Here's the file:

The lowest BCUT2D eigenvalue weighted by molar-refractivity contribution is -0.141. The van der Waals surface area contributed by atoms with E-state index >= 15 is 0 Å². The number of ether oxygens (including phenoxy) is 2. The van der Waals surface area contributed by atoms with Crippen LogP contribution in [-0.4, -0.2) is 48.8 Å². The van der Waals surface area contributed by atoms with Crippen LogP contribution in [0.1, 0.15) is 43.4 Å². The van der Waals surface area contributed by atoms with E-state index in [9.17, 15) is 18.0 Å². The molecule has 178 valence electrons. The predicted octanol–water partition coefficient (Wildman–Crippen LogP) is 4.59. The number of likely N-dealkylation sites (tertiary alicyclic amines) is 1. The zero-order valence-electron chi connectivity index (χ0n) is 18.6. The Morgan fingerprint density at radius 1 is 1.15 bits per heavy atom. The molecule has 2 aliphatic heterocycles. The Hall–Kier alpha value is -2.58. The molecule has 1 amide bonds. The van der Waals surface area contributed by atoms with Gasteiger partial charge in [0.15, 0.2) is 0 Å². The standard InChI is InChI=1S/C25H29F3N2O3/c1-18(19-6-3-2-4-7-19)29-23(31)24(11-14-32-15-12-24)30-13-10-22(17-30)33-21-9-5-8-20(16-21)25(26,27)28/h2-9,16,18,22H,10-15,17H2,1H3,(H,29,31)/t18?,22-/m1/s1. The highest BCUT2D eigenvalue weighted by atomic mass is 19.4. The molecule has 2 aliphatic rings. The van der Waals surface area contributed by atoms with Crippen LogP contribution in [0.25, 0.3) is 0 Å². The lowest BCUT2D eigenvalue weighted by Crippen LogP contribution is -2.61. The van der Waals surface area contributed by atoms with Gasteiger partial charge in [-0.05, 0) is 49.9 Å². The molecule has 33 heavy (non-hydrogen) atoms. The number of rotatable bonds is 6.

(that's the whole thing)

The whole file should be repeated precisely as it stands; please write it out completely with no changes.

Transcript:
The lowest BCUT2D eigenvalue weighted by molar-refractivity contribution is -0.141. The van der Waals surface area contributed by atoms with E-state index >= 15 is 0 Å². The number of ether oxygens (including phenoxy) is 2. The van der Waals surface area contributed by atoms with Crippen LogP contribution in [-0.4, -0.2) is 48.8 Å². The van der Waals surface area contributed by atoms with Crippen LogP contribution in [0.1, 0.15) is 43.4 Å². The van der Waals surface area contributed by atoms with E-state index in [9.17, 15) is 18.0 Å². The molecule has 178 valence electrons. The predicted octanol–water partition coefficient (Wildman–Crippen LogP) is 4.59. The number of likely N-dealkylation sites (tertiary alicyclic amines) is 1. The zero-order valence-electron chi connectivity index (χ0n) is 18.6. The Morgan fingerprint density at radius 1 is 1.15 bits per heavy atom. The molecule has 2 aliphatic heterocycles. The Hall–Kier alpha value is -2.58. The molecule has 1 amide bonds. The van der Waals surface area contributed by atoms with Gasteiger partial charge in [0.15, 0.2) is 0 Å². The standard InChI is InChI=1S/C25H29F3N2O3/c1-18(19-6-3-2-4-7-19)29-23(31)24(11-14-32-15-12-24)30-13-10-22(17-30)33-21-9-5-8-20(16-21)25(26,27)28/h2-9,16,18,22H,10-15,17H2,1H3,(H,29,31)/t18?,22-/m1/s1. The highest BCUT2D eigenvalue weighted by atomic mass is 19.4. The molecule has 2 aliphatic rings. The van der Waals surface area contributed by atoms with Crippen LogP contribution in [0.25, 0.3) is 0 Å². The lowest BCUT2D eigenvalue weighted by Crippen LogP contribution is -2.61. The van der Waals surface area contributed by atoms with Gasteiger partial charge in [-0.05, 0) is 49.9 Å². The molecule has 33 heavy (non-hydrogen) atoms. The number of rotatable bonds is 6.